Posters can merge very powerfully with the urban environment – if created and placed carefully they can surprise and engage the public. They always work in relation to the urban matrix and the happenings of everyday life. Callaghan’s work intervened in the normalised and naturalised spaces of everyday life. For him, the normal was not the norm and it was not acceptable, he disrupted the violence of what is granted in our lives and considered new ways of seeing the society and culture of this signifi cant period in Australian political history. His eyes were particularly open to the injustice, oppression and violence he saw around him.

To me, Callaghan focused on the fundamental. His most famous posters are a product of a time and an approach when graphic design was not yet bound to the digital slickness and formal precisions that are so very pervasive and many times so embarrassing in today’s “activist” visual communication work. Importantly, his material visual production was also tightly connected with an intuitive and highly intelligent understanding of communication, along with a strong sense for the culture and issues that needed to be communicated. Most of his work is about raising awareness about particular issues of social injustice. Simple, sometimes quite literal, but still engaging and intriguing. Other works were polemical, many of the designs were not afraid of sharp confrontation, after all semiotic conflict is at many times unavoidable if we want to create dialogue. The “Give Fraser The Razor! (Cut back the ruling class)” poster is razor sharp indeed. Brutal as the oppression itself.

Precise Stinging (above and below) by: Michael Callaghan, Redback Graphix


Tree sits and tripods
Occupying the forests

In 1978, one of the finest rainforests in the world in the North Island of New Zealand was saved from logging by a new ingenious form of protest. Activists occupied the canopies, preventing the logging of 1000-year-old trees and the destruction of irreplaceable animal habitat, an action that led directly to the establishment of the protected Pureora Forest Park.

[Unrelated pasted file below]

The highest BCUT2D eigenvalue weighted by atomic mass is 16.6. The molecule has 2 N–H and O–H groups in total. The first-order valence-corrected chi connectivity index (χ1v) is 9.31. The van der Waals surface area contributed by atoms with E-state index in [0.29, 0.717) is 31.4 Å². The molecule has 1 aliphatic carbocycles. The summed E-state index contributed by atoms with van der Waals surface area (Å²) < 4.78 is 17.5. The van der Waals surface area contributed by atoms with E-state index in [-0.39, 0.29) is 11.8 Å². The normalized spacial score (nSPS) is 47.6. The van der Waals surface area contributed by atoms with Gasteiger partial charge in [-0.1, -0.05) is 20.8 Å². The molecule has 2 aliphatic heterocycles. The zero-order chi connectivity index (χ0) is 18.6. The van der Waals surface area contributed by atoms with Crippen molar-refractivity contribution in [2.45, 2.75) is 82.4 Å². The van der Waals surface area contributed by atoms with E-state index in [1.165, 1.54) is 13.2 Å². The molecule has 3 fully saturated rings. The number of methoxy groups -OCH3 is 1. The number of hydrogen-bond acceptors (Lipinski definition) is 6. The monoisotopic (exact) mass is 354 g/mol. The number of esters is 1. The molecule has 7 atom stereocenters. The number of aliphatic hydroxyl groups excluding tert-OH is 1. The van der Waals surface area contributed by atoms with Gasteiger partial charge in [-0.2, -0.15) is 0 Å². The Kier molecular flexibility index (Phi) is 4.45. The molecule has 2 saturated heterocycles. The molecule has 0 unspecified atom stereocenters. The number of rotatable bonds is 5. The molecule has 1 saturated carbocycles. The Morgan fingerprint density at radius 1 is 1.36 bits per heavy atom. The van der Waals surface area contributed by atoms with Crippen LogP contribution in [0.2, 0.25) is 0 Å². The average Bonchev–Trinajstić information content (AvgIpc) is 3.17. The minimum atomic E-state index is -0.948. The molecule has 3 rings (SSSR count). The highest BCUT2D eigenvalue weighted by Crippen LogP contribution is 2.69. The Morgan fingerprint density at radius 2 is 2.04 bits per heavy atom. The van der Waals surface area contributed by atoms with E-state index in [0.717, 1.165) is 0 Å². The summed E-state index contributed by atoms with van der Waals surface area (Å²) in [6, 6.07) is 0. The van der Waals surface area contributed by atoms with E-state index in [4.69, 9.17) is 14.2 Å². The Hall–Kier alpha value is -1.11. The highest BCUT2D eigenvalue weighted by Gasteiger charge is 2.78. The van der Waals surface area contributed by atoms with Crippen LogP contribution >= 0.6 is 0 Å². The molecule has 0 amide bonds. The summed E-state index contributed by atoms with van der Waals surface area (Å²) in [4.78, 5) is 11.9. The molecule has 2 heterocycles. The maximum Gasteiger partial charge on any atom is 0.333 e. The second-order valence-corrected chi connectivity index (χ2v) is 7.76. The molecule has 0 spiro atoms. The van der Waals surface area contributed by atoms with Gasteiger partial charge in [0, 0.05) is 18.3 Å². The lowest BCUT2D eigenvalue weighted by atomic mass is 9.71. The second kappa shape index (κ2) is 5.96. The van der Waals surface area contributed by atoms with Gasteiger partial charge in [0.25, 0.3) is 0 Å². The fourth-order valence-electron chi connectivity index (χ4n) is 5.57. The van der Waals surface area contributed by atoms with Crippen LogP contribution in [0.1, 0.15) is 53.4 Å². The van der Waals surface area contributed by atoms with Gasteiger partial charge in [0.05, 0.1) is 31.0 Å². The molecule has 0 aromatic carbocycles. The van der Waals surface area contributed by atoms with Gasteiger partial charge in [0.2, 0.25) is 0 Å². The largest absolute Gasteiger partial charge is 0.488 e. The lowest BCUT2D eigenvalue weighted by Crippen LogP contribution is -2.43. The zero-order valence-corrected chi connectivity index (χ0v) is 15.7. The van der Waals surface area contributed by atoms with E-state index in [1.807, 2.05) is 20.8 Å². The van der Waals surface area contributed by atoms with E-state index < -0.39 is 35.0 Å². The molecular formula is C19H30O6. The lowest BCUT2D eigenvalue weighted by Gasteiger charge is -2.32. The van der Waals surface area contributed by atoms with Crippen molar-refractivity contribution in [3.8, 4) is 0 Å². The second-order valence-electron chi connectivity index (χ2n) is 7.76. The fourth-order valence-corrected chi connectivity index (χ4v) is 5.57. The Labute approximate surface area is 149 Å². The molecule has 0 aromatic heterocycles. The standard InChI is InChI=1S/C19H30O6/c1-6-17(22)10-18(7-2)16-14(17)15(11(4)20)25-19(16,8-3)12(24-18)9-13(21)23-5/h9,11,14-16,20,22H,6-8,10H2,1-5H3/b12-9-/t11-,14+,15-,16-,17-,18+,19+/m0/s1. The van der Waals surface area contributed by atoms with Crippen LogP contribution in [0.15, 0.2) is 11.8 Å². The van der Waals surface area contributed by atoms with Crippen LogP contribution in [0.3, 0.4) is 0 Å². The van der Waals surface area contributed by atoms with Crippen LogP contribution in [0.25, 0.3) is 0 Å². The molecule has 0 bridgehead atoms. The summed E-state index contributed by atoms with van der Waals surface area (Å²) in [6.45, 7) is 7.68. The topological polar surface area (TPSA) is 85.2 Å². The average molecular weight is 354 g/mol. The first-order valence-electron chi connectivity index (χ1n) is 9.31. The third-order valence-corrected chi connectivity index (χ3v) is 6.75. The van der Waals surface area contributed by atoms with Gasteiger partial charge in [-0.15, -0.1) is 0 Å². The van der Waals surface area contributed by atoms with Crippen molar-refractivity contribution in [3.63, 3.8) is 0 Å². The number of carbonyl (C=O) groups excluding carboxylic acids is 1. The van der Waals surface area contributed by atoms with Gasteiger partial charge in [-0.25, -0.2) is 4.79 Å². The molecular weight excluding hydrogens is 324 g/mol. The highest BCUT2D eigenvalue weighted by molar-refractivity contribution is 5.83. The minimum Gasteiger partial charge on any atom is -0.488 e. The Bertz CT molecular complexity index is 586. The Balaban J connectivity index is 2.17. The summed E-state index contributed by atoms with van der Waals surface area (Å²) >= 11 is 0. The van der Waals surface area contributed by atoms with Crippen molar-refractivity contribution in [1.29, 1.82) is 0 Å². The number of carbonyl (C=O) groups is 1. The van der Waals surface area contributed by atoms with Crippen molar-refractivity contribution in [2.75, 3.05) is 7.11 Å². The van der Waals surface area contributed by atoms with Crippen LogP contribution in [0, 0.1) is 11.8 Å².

Today in Tasmania, industrial logging is threatening some of the world’s unique forests. The mandate to clear fell, burn and poison the earth’s last temperate wilderness areas is being challenged by tree-sitting activists.

The ad hoc contraptions designed by protesters successfully delay the felling of old growth forests. This stalling buys time for legal interventions, building public awareness and political manoeuvring. The sits function simultaneously as radical industrial design enabling physical resistance, a kind of interior design providing accommodation in the forest canopy and visual communication as evocative images of protest that leave the isolated forest and travel the world.

There is a duel between the industrial design of the logging corporations, the heavy machinery of annihilation and the provisional makeshift protest structures. Small platforms are wedged high in the trees and sometimes ropes are tied to the loggers’ bulldozers and trucks, so that any operation risks the sitter’s safety. A related design strategy is the tripod used to blockade the forest. The protesters’ bodies are barriers forcing consideration that the forests are worth the risking of human life and that human life is more valuable than commercial priorities of woodchip exporters.